Newgarden dominates field to win Iowa Corn 300
NEWTON, Iowa (Sunday, July 10, 2016) – Josef Newgarden put on one of the most dominant clinics in Indy car history, leading a record 282 laps today to win the Iowa Corn 300 at Iowa Speedway.
The victory was the third of Newgarden’s six-year Verizon IndyCar Series career and first on an oval track. It also vaulted the Ed Carpenter Racing driver three spots into second place in the point standings after 10 of 16 completed races.
CLICK HERE: Iowa Corn 300 box score
Starting the 300-lap race second in the No. 21 Fuzzy’s Ultra Premium Vodka/ECR Chevrolet, Newgarden bolted past pole sitter Simon Pagenaud on the opening lap and never looked back. The only time the 25-year-old surrendered the lead came when he made pit stops for fuel and tires. His 282 laps led are the most ever by a driver in an Indy car race, surpassing the 250 by Ryan Hunter-Reay when he led every lap to win at Milwaukee in 2004.
“It was a lot of fun, mainly because the car was so good,” said Newgarden, who finished second to Hunter-Reay in each of the past two Iowa races. “It would go anywhere, it wasn’t really falling off much. It was fun. In some stints it seemed like a video game. You put on new tires, you catch people at the right point and you could just slice and dice.”
Newgarden sustained a fractured right clavicle and fractured bone in his right hand in a crash during the Firestone 600 at Texas Motor Speedway that was suspended by rain June 12 after 71 laps. Still recovering, Newgarden finished eighth at Road America two weeks ago before driving to victory lane today. He trails Team Penske’s Pagenaud – who finished the race in fourth – by 73 points in the championship.
JR Hildebrand substituted in the No. 21 car at the Iowa Speedway test on June 29. Newgarden admitted being nervous over how physically demanding the short oval is, but surprised himself with how he handled it.
“If you have as good of a car as I had today, it makes your race so much easier to drive,” Newgarden said. “I don’t think people should feel like I did some crazy feat. The hand is still a little broken. I was able to use it; it wasn’t too painful. The clavicle feels good with the plate in, was stable. It was a little more uncomfortable than normal around here, but it was doable.”
The victory was also the seventh in the history of Ed Carpenter Racing since its formation in 2012.
“It was a great day for the team,” said team owner/driver Ed Carpenter, who finished 18th in the team’s other car. “We tested here last week, we knew we had really strong race cars. Josef drove excellent, especially with the conditions of his hand hurting.”
Will Power finished in second place, 4.2828 seconds behind Newgarden. Driving the No. 12 Verizon Team Penske Chevrolet, Power passed Pagenaud and reigning Verizon IndyCar Series champion Scott Dixon in the final seven laps to collect his third podium finish in as many races – on the heels of his back-to-back wins at Detroit’s Belle Isle-2 and Road America.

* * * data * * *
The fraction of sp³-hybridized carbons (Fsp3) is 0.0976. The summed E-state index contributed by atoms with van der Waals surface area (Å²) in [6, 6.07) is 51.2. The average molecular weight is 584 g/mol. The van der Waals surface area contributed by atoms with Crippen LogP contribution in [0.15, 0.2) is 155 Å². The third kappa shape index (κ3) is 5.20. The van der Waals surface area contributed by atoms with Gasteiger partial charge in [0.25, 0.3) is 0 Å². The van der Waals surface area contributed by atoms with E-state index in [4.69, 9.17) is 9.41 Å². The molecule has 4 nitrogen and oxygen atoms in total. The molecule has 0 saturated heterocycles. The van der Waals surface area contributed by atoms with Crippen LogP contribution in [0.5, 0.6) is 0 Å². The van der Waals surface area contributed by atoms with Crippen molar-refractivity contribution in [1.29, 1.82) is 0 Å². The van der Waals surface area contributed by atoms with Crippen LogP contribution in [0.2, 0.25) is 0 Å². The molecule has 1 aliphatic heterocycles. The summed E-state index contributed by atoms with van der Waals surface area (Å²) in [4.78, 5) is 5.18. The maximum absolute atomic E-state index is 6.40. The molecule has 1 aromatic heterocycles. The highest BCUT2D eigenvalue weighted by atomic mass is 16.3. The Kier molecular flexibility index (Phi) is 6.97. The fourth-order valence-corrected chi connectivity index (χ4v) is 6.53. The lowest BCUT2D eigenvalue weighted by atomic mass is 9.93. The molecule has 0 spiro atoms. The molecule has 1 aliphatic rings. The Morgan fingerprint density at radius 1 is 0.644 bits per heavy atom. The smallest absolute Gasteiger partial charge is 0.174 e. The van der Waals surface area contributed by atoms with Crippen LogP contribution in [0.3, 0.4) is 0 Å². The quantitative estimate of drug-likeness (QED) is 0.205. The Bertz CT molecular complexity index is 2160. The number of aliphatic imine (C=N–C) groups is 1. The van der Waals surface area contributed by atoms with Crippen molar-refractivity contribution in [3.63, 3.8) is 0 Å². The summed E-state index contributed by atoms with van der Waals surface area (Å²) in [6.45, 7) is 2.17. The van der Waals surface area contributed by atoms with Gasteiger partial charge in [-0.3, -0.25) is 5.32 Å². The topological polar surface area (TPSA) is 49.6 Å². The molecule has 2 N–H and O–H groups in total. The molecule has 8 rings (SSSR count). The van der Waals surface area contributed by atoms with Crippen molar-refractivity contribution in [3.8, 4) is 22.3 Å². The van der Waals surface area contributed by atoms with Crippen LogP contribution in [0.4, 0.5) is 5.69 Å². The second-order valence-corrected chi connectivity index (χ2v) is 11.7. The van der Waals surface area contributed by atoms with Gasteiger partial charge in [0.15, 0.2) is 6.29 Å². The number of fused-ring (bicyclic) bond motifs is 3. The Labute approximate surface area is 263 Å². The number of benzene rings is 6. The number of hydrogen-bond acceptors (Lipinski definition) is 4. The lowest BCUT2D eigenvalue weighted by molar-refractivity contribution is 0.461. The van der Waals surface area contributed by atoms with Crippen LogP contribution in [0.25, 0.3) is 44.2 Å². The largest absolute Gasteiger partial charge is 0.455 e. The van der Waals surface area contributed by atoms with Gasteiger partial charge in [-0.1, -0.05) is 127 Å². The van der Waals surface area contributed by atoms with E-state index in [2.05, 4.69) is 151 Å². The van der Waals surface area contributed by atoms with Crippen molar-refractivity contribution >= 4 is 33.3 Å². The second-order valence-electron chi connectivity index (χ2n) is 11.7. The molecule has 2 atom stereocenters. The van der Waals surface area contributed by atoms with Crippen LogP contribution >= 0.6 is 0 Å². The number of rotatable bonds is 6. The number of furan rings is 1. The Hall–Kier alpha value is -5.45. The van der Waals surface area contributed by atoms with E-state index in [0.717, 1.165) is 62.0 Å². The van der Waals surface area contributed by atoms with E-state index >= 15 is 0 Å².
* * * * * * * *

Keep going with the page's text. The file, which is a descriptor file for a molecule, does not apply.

“It was good,” said Power, the 2014 Verizon IndyCar Series champion who sits third in this year’s championship, 75 points behind Pagenaud. “It took us all day to get to the front, basically. We kind of went really long on the first stint, lost quite a lot of positions there, then slowly made our way back.
“We needed long stints to get back to the front because our car was really good over a long distance. I’m not sure we would have had anything for Newgarden. He was on his own on another planet. Really happy with second, though. Really, really happy.”
Dixon finished third in the No. 9 Target Chip Ganassi Racing Chevrolet for his 88th career podium finish – moving the four-time series champion into a tie for sixth on the all-time podiums list with Helio Castroneves, Bobby Rahal and Al Unser Jr.
“We spent much of the race just trying to dial the car in, at least the balance, and we had way too much understeer early on,” Dixon said. “It was nice to start the race, was pretty consistent, but fell off a lot towards the end.
“I don’t think anybody really had anything for Josef today. Huge credit to that team. For me, it’s nice to have an Iowa race go somewhat smooth.”
The race on the high-banked 0.894-mile short oval – the 10th Verizon IndyCar Series event at Iowa Speedway – was slowed three times by full-course cautions. Hunter-Reay saw his chances for a third consecutive Iowa win and fourth in five years end when he stopped on Lap 109 with smoke trailing from his No. 28 DHL Honda. Juan Pablo Montoya had a similar ending in the No. 2 DeVilbiss Team Penske Chevrolet on Lap 179. Rookie Max Chilton brought out the final caution on Lap 246 when he spun exiting Turn 2 in the No. 8 Gallagher Chip Ganassi Racing Chevrolet.
Castroneves finished 13th in his 321st career Indy car start, moving the Team Penske driver ahead of Al Unser into fourth on the all-time list. Tony Kanaan, who finished seventh, joined Unser in a tie for fifth with 320 career starts.
The Verizon IndyCar Series returns to action July 15-17 for the Honda Indy Toronto on the streets of Toronto’s Exhibition Place. Verizon P1 Award qualifying airs live at 1:30 p.m. ETJuly 16 on NBCSN. The 85-lap race on the 1.755-mile street circuit airs live at 3 p.m. July 17 on CNBC with a re-air at 5 p.m. ET on NBCSN.
Serralles wins Indy Lights race
Felix Serralles (Carlin) passed Zach Veach (Belardi Auto Racing) as the two battled through lapped traffic to take the lead on the 99th of 100 laps and went on to win the Indy Lights presented by Cooper Tires race at Iowa Speedway. It was Serralles’ second win of the season.
Championship leader Ed Jones (Carlin) finished third.